To William Thornton
Orange Virga. Apl. 24. 1801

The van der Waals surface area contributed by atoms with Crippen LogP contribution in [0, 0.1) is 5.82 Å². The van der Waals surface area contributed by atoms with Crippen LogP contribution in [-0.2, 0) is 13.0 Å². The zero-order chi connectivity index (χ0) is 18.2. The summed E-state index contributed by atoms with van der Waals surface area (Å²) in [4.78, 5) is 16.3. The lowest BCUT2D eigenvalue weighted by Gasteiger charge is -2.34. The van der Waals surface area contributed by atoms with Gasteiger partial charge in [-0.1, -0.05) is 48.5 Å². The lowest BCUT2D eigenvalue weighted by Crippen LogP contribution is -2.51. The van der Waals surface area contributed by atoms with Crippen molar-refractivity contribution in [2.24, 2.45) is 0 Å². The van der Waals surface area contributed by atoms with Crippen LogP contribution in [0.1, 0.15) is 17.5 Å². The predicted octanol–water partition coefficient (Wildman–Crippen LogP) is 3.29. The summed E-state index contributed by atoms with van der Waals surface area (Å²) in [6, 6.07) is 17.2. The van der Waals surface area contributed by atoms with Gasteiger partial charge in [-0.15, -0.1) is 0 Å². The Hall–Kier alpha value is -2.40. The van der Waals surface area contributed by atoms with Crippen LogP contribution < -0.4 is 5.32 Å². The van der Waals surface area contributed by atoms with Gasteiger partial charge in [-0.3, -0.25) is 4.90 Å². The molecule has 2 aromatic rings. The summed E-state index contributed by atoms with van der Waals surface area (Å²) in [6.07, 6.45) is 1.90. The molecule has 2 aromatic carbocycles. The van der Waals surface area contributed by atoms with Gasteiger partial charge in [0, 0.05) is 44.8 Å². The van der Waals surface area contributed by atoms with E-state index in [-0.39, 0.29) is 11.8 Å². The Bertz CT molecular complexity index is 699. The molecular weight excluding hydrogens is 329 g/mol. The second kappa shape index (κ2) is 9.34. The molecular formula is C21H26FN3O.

I have been some time in debt for your very friendly letter of the 16th. Ult. For some time after I recd. it [it] was not improbable that I might be able to acknowledge it in person as soon as I could do it on paper. Since the visit of the President to Virga. which suspended my setting out for Washington for a definite period, I have been so occupied with pressing business, & of late have been so much indisposed, that I presumed on your goodness to excuse my silence till I could give you a verbal explanation. Finding however that I shall not be able to accompany the President on his return, I can not omit the opportunity, notwithstanding my hope to follow almost on his heels, of presenting the sincere thanks of Mrs M. & myself for the very kind invitation you give us to make your House our home on our arrival. You may be assured Sir that we feel the value of it, and that if we should not throw ourselves on your hospitality, it will proceed least of all from an idea that any thing in the stile of it would be unwelcome to us. The President has been so good as to have chalked out a temporary arrangement that will save you from such a tax. It is not improbable that on our arrival, we shall have occasion to avail ourselves of your friendly aid in providing more durable accommodations.1 In the mean time Mrs. Thornton & yourself, will accept our united & respectful compliments and cordialities.